said were missing from the drain.
The security guard had earlier
seen O’Brian carrying the empty five-litre container. This
container was later found in the drain
after O’Brian had previously
passed the security guard without it. There were with it some
rubbers as well as seat covers.
The two workmates had remained
sewing seat covers.







In view of this positive
identification of O’Brian with the empty container, and the same
container being in the drain with glue,
I cannot agree that the
security guard was wrong when he concluded that it was the two
workmates who stole and hid those items in
the drain. Even on a
balance of probabilities it is safe to conclude that they are the
persons who stole the property.







This is supported by the fact
that once the two workmates left the factory the security guard heard
the two saying: “The items
are missing”. According to his
evidence at the hearing this was after the security guard had taken
the items.







I am satisfied that this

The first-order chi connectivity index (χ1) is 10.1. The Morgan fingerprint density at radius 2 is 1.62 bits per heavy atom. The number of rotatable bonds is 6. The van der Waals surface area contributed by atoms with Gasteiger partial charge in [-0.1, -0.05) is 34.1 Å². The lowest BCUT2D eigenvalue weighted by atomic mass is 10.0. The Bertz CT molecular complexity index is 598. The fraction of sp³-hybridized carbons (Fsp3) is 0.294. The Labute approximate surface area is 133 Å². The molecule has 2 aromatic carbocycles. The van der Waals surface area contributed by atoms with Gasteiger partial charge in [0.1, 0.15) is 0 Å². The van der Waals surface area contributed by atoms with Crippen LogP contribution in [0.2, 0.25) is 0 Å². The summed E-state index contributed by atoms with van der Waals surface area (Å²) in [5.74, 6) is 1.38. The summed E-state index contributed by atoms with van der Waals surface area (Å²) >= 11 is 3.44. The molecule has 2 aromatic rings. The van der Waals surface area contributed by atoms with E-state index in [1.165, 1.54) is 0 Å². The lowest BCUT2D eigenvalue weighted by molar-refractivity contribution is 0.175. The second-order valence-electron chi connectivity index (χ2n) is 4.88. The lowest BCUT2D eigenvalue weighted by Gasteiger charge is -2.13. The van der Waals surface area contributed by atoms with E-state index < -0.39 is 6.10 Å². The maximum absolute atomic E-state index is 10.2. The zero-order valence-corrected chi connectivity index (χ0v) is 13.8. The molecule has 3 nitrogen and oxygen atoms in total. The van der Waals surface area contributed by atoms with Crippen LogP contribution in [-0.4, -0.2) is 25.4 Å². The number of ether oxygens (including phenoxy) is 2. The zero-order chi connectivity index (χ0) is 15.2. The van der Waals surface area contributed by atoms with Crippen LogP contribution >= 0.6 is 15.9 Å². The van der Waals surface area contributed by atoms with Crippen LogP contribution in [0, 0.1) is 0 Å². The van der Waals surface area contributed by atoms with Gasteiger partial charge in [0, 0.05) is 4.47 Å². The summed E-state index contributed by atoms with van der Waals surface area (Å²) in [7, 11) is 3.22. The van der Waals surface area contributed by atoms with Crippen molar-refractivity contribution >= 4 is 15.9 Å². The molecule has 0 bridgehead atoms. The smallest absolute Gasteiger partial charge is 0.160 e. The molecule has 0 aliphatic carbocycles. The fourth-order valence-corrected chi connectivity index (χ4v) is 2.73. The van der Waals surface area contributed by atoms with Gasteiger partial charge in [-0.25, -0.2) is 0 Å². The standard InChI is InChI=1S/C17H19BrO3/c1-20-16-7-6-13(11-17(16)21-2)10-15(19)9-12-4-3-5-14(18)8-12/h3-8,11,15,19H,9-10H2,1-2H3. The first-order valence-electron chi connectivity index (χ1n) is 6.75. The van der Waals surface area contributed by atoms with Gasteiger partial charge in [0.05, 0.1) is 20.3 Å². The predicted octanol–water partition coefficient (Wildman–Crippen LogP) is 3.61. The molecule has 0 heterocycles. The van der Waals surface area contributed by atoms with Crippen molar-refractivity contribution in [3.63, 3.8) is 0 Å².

detailed report of the security guard establishes that the respondent
and his workmate are the people responsible
for the theft of the
items found in the drain.







The security guard also said he
went straight to the direction where Brian had come from and that is
where he discovered the five-litre
container.







The above evidence is sufficient
to support the conclusion that they are the ones who stole the above
items.






In conclusion, the appeal
succeeds. The decision of the Tribunal is set aside and the
decision of the senior labour relations
officer is reinstated. The
respondent is to pay the costs.











SANDURA JA: I agree.











GWAUNZA JA: I agree.









Wintertons,
appellant's legal practitioners